One of the harder things for white people to understand is the systemic and corporate nature of racism.  Many “white folks” feel no need to ask forgiveness because they feel they have done nothing wrong, personally.  That may be true, but we still benefit from a system based on unjust choices of our ancestors.  Conversely, people of color suffer from those same unjust choices.  In the words of McNeil and Richardson: “In addition, many of us suffer (or enjoy) long term consequences of unjust choices that our forbearers made.”


  1. Denouncing Powers and Principalities


This is the supernatural dimension of racial justice and reconciliation.  The authors make an excellent case that the pervasive nature of racism can only be explained by supernatural forces of evil.  This is a tough sell in the modern scientific and technological era, however.  They write:


“Our rational Western worldview makes it difficult for us to believe in the supernatural; therefore we tend to demythologize and limit spiritual forces to the realm of material phenomena that can be explained, understood and controlled.”


On the other hand, they point out that an unhealthy focus on the demonic dimension does more harm than good.  Nevertheless, we need to name the demonic powers behind racism, the greatest of which is pride and empire.  “There is possibly no pride greater than the belief that God is just like us!”  There are three dimensions of idolatry: ideologies, instructions and images.  Genuine forgiveness and authentic reconciliation break the power of principalities and powers.  They conclude:


“It is our conviction that the gospel message in the New Testament is always proclaimed in light of the principalities and powers that enslave and divide people.”


  1. Ongoing Partnerships


We all start out ignorant, isolated and alienated from people that aren’t like us and “we are socialized to label these differences as inferior or superior, right or wrong, normal or abnormal, safe or dangerous, good or bad.”  We need to partner with others in the battle for racial justice, because we cannot overcome our innate and our learned racist tendencies on our own.  We need the help of like-minded




people to persevere in the struggle for racial justice.  The authors candidly recount some of their own experiences in this area.  They write:


“When Rick almost crashed and burned in the quest for racial and ethnic reconciliation, he discovered that white people have a certain scripted role in that struggle.  It seems that they are expected to (1) repent of their racism and (2) work behind the scenes to raise money and open organizational doors so people of color can lead.”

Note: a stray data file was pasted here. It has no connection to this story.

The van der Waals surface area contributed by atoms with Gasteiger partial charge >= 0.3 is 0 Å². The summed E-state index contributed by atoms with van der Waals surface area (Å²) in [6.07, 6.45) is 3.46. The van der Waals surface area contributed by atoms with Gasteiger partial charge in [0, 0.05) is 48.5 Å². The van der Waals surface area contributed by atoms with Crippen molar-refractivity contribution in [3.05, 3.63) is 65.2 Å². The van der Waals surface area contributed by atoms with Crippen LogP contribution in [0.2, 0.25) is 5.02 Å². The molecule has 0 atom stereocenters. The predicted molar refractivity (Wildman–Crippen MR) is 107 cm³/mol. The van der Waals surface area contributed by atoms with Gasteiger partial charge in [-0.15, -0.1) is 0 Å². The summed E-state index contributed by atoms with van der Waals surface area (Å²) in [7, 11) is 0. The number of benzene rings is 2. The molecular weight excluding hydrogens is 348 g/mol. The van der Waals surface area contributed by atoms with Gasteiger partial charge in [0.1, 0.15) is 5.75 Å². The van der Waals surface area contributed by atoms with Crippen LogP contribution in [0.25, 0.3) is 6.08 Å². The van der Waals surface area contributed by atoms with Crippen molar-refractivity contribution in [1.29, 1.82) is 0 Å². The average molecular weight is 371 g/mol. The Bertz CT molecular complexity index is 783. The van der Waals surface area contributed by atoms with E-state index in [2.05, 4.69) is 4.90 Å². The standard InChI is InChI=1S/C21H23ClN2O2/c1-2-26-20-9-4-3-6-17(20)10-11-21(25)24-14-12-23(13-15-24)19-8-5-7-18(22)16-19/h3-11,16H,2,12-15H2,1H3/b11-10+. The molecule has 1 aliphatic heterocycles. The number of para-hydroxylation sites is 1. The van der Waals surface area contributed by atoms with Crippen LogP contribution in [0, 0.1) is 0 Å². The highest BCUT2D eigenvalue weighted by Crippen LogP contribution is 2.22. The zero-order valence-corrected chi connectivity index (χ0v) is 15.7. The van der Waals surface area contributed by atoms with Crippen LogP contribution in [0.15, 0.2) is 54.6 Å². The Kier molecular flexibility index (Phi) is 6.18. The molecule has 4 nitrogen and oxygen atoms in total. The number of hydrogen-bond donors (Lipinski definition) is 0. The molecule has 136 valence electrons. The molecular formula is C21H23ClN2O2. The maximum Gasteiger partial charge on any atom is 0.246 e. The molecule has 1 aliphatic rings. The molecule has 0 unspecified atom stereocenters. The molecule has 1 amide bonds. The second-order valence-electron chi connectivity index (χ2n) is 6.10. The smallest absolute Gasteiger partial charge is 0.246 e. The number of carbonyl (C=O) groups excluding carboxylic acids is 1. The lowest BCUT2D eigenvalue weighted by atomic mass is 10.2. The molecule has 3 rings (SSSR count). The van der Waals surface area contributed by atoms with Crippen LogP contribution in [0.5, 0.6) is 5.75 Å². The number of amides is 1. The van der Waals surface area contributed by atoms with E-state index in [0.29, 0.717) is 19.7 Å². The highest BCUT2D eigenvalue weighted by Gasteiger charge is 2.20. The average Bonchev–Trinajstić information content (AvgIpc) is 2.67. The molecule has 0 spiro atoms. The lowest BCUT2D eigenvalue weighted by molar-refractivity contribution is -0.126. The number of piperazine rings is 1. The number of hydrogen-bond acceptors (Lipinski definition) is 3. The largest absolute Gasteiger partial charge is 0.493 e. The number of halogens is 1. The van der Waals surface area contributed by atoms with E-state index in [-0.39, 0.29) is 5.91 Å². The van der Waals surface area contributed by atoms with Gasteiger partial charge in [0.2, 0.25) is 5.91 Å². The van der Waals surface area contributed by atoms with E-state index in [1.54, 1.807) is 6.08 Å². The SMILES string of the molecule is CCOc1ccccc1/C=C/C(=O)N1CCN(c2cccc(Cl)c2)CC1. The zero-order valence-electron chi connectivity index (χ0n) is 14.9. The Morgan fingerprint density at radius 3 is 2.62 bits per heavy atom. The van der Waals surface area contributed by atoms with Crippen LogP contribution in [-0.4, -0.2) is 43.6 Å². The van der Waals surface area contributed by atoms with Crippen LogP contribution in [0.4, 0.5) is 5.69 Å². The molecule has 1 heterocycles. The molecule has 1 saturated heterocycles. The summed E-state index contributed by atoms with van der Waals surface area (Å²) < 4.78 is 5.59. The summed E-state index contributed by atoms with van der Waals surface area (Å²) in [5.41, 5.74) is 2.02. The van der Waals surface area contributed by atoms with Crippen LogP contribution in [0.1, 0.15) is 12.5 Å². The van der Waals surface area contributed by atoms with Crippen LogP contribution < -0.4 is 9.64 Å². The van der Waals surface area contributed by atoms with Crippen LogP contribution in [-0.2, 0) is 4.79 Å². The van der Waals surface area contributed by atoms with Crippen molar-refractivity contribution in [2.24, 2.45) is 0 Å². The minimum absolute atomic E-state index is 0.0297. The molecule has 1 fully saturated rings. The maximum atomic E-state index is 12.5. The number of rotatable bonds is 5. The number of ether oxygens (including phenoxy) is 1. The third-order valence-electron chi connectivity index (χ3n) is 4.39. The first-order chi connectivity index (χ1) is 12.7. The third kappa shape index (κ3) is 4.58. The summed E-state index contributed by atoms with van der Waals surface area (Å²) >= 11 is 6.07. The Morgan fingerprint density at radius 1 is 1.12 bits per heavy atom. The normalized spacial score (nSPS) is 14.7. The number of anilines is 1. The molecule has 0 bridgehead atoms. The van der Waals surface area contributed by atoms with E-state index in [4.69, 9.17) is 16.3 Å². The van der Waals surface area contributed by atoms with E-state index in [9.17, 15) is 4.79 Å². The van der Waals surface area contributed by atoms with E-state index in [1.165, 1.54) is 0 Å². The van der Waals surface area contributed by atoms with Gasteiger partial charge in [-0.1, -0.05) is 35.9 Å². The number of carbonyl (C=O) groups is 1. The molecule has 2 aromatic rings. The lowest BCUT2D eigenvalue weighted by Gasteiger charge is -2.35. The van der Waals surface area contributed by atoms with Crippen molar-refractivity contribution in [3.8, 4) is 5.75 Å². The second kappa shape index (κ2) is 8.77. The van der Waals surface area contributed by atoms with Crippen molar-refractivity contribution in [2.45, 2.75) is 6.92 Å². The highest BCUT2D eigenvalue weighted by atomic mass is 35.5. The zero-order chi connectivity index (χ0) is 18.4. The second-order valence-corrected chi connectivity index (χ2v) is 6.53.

But people of color also have a script.  They are expected to represent their whole race, speak out for justice and focus their life on justice for their community and their people.  We need to toss out the scripts and go beyond them with authentic relationship and genuine partnership.  There is unfortunately a lack of serious thinking in this area, which is a major obstacle for evangelical Christians in racial reconciliation.  They quote N.K. Clifford:


“The Evangelical Protestant mind has never relished complexity.  Indeed its crusading genius, whether in religion or politics, has always tended toward an oversimplification of the issues and the substitution of inspiration and zeal for critical analysis and serious reflection.” 


In addition, “Effective intercultural communication skills are needed.  An ability to communicate with clarity is essential for developing mutual understanding, greater cross-cultural awareness and deeper appreciation for people of different racial and ethnic backgrounds.”


The authors underline the fact that we do not have control over the results: “If our identity and our worth are wrapped up in our work and our success, we will rise and fall emotionally and spiritually and be ineffective in the battle for racial justice and ethnic reconciliation.”


They conclude with a call for a ministry of reconciliation that flows out of a spirituality of reconciliation.  They challenge us to:


“Go beyond the safety and familiarity of your ethnic group in order to reach your full potential as agents of reconciliation and transformation in this needy, broken and hate-ridden world.”


McNeil and Richardson believe that that moment has come for this generation.  They believe that God will use the emerging generation “to bring about spiritual healing and racial reconciliation” and that “the emerging generation has a particularly strategic part to play at this kairos moment in history.”  They cite Winston Churchill: 


“There comes a unique time in every person’s life when they are given the unique opportunity to discover the purpose for which they were born.”

This is a practical and thought-provoking book.  McNeil and Richardson offer not only a thoughtful critique of the situation but also a spiritual and practical strategy for working on it.  It is a valuable resource for anyone working in a cross-cultural ministry in this country.  Although they may need to be adapted somewhat, the principles in this book would also be very helpful for anyone working in a foreign culture.  I can recommend it highly.


                                                                                    John Ed Robertson

                                                                                    October 11, 2005


McNeil, Brenda Salter and Richardson, Rick; The Heart of Racial Justice; Inter-Varsity Press; Downers Grove, IL; 2004; ISBN 08308-3269-6